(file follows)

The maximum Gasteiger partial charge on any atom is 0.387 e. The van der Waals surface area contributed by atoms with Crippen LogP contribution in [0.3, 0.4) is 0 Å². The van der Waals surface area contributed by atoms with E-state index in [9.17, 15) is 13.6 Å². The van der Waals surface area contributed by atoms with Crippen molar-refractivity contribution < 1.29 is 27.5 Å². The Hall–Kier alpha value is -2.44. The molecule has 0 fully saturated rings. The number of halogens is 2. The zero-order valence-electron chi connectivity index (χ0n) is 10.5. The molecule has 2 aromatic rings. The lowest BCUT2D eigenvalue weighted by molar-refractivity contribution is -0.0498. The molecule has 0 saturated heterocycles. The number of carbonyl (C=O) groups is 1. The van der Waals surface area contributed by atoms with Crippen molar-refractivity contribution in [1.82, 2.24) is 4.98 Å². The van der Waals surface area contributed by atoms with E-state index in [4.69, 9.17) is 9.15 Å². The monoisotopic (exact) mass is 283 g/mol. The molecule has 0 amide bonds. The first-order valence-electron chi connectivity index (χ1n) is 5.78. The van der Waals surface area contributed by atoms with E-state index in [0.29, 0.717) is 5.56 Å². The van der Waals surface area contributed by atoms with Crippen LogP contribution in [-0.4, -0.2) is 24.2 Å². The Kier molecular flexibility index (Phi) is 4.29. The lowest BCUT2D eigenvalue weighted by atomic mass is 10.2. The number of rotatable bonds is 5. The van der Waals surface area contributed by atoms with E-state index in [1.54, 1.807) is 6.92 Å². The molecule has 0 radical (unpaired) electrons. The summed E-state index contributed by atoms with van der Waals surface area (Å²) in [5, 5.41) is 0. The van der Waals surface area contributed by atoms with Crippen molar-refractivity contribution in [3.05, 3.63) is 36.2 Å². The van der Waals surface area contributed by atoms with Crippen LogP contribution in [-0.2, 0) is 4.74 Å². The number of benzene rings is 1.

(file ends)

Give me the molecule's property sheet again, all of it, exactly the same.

The maximum Gasteiger partial charge on any atom is 0.387 e. The van der Waals surface area contributed by atoms with Crippen LogP contribution in [0.3, 0.4) is 0 Å². The van der Waals surface area contributed by atoms with E-state index in [9.17, 15) is 13.6 Å². The van der Waals surface area contributed by atoms with Crippen molar-refractivity contribution < 1.29 is 27.5 Å². The Hall–Kier alpha value is -2.44. The molecule has 0 fully saturated rings. The number of halogens is 2. The zero-order valence-electron chi connectivity index (χ0n) is 10.5. The molecule has 2 aromatic rings. The lowest BCUT2D eigenvalue weighted by molar-refractivity contribution is -0.0498. The molecule has 0 saturated heterocycles. The number of carbonyl (C=O) groups is 1. The van der Waals surface area contributed by atoms with Crippen molar-refractivity contribution in [1.82, 2.24) is 4.98 Å². The van der Waals surface area contributed by atoms with E-state index in [4.69, 9.17) is 9.15 Å². The monoisotopic (exact) mass is 283 g/mol. The molecule has 0 amide bonds. The first-order valence-electron chi connectivity index (χ1n) is 5.78. The van der Waals surface area contributed by atoms with E-state index in [0.29, 0.717) is 5.56 Å². The van der Waals surface area contributed by atoms with Crippen LogP contribution in [-0.4, -0.2) is 24.2 Å². The Kier molecular flexibility index (Phi) is 4.29. The lowest BCUT2D eigenvalue weighted by atomic mass is 10.2. The number of rotatable bonds is 5. The van der Waals surface area contributed by atoms with E-state index in [1.54, 1.807) is 6.92 Å². The molecule has 0 radical (unpaired) electrons. The summed E-state index contributed by atoms with van der Waals surface area (Å²) in [5, 5.41) is 0. The van der Waals surface area contributed by atoms with Crippen molar-refractivity contribution in [3.05, 3.63) is 36.2 Å². The van der Waals surface area contributed by atoms with Crippen LogP contribution in [-0.2, 0) is 4.74 Å². The number of benzene rings is 1.